The legislation, which the Senate Judiciary Committee was expected to consider Thursday, would update a 26-year-old law by requiring police to obtain a search warrant from a judge before accessing the content of all emails and other private information from Google, Yahoo and other Internet providers. Under the current law, the 1986 Electronic Communications Privacy Act, a warrant is needed only for emails less than 6 months old.
Supporters of the bill, sponsored by Judiciary Committee Chairman Patrick Leahy, D-Vt., say the changes are necessary to overhaul a law that is outdated in an era of cloud computing, cheaper electronic storage, social networking and wireless phones. Such advances in technology have dramatically increased the amount of stored communications in ways no one anticipated a quarter of a century ago.
The Justice Department has resisted the changes. The associate deputy attorney general, James Baker, urged the committee last year to consider the adverse impact on criminal and national security investigations if a warrant were the only means for law enforcement officials to obtain emails and other digital files.
But setting the bar higher doesn't prevent law enforcement agencies from doing their jobs, according to current and former prosecutors, judges and attorneys who specialize in privacy issues. Federal law enforcement authorities in four Midwestern and Southern states have been working with the more demanding warrant requirement since 2010 after an appeals court ruled warrantless access to emails was unconstitutional. To get a warrant, a judge must have proof of probable cause that a crime is being committed.
"I don't see anything (in the Senate bill) that's going to seriously concern law enforcement in terms of our ability to request warrants and to get the contents of the material that we need," said Joseph Cassilly, the state's attorney in Harford County, Md., and a former president of the National District Attorneys Association. "Since you've already got to get warrants for the stuff that's less than 180 days, it's obviously not an insurmountable standard."
Nor does the legislation weaken other methods used by law enforcement for collecting electronic information. A subpoena signed by a federal prosecutor - not a judge - will continue to be sufficient for obtaining routing data from third-party Internet providers that can identify the sender of an email and the location where the message was sent.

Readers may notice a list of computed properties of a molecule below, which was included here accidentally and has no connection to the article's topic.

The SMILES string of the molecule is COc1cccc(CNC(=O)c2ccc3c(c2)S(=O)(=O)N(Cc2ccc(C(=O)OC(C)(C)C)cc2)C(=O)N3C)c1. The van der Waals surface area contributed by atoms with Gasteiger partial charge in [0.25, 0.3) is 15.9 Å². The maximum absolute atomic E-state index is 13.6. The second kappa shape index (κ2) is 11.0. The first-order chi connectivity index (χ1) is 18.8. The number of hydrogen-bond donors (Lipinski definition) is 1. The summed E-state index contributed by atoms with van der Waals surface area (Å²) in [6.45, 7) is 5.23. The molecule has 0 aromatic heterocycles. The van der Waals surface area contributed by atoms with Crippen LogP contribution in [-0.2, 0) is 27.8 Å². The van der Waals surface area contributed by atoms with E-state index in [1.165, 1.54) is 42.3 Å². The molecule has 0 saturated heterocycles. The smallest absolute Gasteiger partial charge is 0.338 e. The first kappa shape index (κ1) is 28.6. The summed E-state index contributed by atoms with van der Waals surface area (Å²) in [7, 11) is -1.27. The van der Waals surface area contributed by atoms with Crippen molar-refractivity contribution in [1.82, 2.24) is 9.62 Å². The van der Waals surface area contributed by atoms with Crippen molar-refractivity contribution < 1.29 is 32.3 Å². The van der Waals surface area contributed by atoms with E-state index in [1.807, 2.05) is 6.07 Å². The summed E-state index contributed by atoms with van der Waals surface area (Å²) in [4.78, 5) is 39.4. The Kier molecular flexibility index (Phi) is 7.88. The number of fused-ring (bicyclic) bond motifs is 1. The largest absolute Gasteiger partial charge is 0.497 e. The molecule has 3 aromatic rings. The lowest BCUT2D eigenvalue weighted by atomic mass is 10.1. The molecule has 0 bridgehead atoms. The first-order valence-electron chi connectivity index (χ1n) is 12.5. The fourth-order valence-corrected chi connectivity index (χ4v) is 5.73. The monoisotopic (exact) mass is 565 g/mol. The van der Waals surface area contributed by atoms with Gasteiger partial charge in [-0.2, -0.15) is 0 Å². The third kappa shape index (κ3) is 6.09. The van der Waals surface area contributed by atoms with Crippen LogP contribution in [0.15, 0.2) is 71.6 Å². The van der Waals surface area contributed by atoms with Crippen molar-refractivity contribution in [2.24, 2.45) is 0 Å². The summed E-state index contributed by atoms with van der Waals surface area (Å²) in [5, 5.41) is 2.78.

Police also can use what is known as a "D order" to get the "to" and "from" addresses of an email, but not the contents. These orders must be issued by a judge, but the agency seeking one need only show there is reasonable suspicion of a crime - a lower legal standard than probable cause.
In a Nov. 21 letter to Leahy, 30 former federal and state prosecutors and judges said the bill would provide "a much needed judicial check on when the government can access our private digital information." Concerns that the bill would keep law enforcement from acting quickly during emergencies are unfounded, they added, because the Senate bill does not change a provision in the existing law that compels third-party providers to give the government information in situations where lives are at risk or children are being exploited or abused.
Digital Due Process, a wide-ranging coalition that includes Google, Microsoft and Twitter, as well as the American Civil Liberties Union and Grover Norquist's Americans for Tax Reform, has mounted a public relations campaign supporting the Senate bill. The coalition says updating the law will clear the "murky legal landscape" for companies and consumers alike and provide the proper safeguards for the vast amounts of information stored in server farms.
There's money at stake, too. The global market for cloud computing via the Internet is estimated to be $240 billion by 2020. But the Business Software Alliance, a coalition member that represents Apple, Intel and Microsoft, said U.S. cloud providers are at a disadvantage unless online privacy and security laws are changed. If consumers aren't sure their information is being properly protected on the remote, networked computer servers that make up the cloud, they'll take their business elsewhere.
Use of the law has been interpreted inconsistently by the courts, further fuel for those pushing for an overhaul. In a 2010 decision, the 6th U.S. Circuit Court of Appeals in Cincinnati ruled that an Ohio businessman's constitutional rights were violated when federal investigators obtained thousands of his emails without warrants. Now investigators in states covered by the 6th Circuit - Ohio, Michigan, Kentucky and Tennessee - must obtain warrants for all emails. But that's not the law in other federal circuits.
In the 9th Circuit Court of Appeals, which covers California, Washington, Oregon and six other Western states, judges ruled that a search warrant was required for both opened and unopened email, but only if left on a server for less than 180 days. The Justice Department has argued that a search warrant is required for unopened email left on a server for less than 180 days, but not for opened email less than 180 days old.
The decisions mean different rules apply depending where an investigation begins. How should emails be treated if a case starts in Pennsylvania and the messages are stored on a server in California, the hub for Google, Yahoo and other major Internet businesses?
"It's very confusing," said Hanni Fakhoury, a staff attorney at the Electronic Frontier Foundation in San Francisco. "Law enforcement will never admit this, but a uniform search warrant standard is easier for them."